Skin problems are common in dogs and cats and can be caused by hormonal disorders, allergies, infections, or parasites such as fleas and mites. These issues can be particularly difficult to treat and should be addressed promptly.
We can often diagnose a skin problem by simply examining your pet. Some conditions do require additional diagnostic procedures to ensure a correct diagnosis. Depending on your pet’s symptoms and the results of our physical exam, we may run blood work or perform a urinalysis, skin scraping, or biopsies.
Contact us if you notice your dog or cat scratching excessively or if he or she develops any bare patches, scabs, scaling, redness, inflammation, lumps, or bumps.
ALLERGIES and SKIN DISEASE:
Did you know that more than 50% OF ALLERGY CASES in dogs are CAUSED BY THE WORLD AROUND THEM?
Skin disease is the #2 reason pets visit the vet.
Below we will look at what allergies are, the symptoms we see in dogs, and ways to manage this often frustrating condition.
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Atopic dermatitis is an inflammatory, chronic skin disease associated with allergies. Allergic skin conditions form the largest and potentially most complex and frustrating medical conditions that our pets may suffer.
Atopy refers to pets that suffer allergies to “inhaled” allergens such as pollen’s, dust and dust mites. Dogs are particularly prone. They inhale these allergens in through the respiratory system and actually react with allergic, inflamed skin.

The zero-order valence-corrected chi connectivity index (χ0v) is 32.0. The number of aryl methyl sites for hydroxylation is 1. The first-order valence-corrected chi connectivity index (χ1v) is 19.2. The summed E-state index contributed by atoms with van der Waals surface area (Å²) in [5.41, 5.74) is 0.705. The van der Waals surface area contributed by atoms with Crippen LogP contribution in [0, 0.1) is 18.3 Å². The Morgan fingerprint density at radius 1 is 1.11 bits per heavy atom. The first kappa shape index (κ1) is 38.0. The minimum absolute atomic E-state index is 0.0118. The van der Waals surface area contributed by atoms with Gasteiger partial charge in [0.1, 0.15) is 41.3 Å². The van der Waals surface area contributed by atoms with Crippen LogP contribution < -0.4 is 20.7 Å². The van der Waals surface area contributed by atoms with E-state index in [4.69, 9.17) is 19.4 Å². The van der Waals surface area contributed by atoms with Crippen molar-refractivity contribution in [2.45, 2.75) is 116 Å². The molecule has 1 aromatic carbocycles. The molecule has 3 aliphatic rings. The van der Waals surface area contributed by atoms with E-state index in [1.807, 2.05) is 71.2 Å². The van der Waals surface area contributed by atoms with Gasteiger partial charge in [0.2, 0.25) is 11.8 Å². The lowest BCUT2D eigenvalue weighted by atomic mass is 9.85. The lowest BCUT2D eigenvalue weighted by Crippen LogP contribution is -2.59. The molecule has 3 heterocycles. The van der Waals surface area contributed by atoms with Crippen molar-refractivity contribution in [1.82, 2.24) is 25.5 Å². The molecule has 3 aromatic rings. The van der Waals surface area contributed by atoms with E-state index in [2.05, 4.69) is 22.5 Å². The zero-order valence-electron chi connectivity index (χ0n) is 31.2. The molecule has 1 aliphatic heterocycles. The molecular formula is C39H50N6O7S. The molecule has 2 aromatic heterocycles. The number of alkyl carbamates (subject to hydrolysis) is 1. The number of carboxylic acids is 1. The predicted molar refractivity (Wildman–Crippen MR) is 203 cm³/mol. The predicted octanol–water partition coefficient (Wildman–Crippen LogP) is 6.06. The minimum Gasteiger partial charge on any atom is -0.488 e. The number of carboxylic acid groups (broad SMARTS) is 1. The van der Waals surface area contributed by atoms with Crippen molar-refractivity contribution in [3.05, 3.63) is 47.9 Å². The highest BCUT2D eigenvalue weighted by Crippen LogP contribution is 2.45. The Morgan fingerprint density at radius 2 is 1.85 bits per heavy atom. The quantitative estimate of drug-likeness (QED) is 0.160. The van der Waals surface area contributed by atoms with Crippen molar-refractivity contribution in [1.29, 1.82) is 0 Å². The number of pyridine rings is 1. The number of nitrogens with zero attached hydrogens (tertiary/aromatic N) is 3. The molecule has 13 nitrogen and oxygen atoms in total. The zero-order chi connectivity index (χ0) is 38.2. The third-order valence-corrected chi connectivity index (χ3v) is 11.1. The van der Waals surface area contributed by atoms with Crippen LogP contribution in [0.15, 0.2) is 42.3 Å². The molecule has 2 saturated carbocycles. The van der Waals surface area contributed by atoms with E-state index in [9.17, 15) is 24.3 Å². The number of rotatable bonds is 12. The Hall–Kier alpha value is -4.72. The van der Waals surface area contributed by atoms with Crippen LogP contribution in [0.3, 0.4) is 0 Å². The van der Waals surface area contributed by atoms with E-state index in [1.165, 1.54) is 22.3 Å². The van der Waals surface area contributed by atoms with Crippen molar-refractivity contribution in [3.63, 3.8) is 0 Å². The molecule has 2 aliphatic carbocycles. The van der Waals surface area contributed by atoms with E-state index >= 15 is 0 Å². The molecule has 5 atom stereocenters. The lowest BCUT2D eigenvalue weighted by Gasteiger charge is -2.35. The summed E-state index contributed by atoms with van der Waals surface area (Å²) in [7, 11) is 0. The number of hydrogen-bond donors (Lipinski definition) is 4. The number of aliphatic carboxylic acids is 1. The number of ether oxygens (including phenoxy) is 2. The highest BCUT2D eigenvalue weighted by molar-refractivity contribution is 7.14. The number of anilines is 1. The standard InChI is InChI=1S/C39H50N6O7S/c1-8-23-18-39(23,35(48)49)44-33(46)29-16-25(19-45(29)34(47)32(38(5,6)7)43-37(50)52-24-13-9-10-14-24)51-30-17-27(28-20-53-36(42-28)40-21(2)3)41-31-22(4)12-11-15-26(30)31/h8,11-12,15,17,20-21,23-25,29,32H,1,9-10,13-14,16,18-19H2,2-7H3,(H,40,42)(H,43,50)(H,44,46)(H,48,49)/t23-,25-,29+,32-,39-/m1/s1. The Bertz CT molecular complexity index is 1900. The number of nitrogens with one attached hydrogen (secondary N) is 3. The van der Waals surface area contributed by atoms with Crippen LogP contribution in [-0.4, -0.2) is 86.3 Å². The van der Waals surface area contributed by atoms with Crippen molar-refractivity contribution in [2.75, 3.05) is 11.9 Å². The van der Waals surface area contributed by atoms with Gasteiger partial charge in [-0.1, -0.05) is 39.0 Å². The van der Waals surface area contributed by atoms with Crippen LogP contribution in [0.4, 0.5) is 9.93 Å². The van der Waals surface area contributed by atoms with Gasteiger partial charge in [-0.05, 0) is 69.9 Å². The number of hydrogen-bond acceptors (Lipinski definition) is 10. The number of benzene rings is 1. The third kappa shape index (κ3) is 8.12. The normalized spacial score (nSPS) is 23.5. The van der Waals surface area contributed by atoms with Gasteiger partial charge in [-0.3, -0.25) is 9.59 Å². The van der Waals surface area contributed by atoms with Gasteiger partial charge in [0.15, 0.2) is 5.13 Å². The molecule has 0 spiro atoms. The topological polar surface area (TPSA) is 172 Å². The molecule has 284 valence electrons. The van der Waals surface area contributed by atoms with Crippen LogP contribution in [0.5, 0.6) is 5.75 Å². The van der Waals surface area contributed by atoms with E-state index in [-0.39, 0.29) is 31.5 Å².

So, what are allergies, and how do they affect dogs?
In the allergic state, the dog’s immune system “overreacts” to foreign substances (allergens or antigens) to which it is exposed.
Dogs may be allergic to all of the same allergens that affect humans. These include tree pollen’s, grass and weed pollen’s, moulds, mildew, and the house dust mite. Many of these allergies occur seasonally, such as the grass pollen’s. However, others are with us all the time, such as moulds, mildew, and house dust mites.
When humans inhale allergens, we express the allergy as respiratory problems. These include coughing, sneezing, a runny nose, and watery eyes. The dog’s reaction, however, usually produces severe, generalised itching.
Characteristically, the most commonly affected sites are the ears and the paws. These areas become inflamed, red and itchy. The dog starts to scratch, lick and rub. Secondary to this inflammation and self trauma, bacteria and/or yeast that lives on the skin surface in all animals, then starts to replicate and cause an ongoing infection. This infection is what we call “secondary” to the inciting allergy.The ears may also be inflamed, and recurrent ear infections are quite common in these patients.
So what causes my dog’s allergy?
That is not a question that can be answered easily. An individual animal can be allergic to many different things with the end result (itching) being the same. In some cases, allergy testing can make specific determinations, however, it is not always necessary to know the specific allergen for treatment to be successful.
So the big question is………………. HOW ARE ALLERGIES TREATED?
Unfortunately, there is no cure for atopic dermatitis. Skin disease may take time to identify and often requires long-term management. This responsibility will be shared between you and us, your veterinary team.
Management is the key, with three main strategies:
- removing allergens from the skin
- managing infection and inflammation
- and most importantly, repairing the skin barrier
1 – Removing allergens from the skin: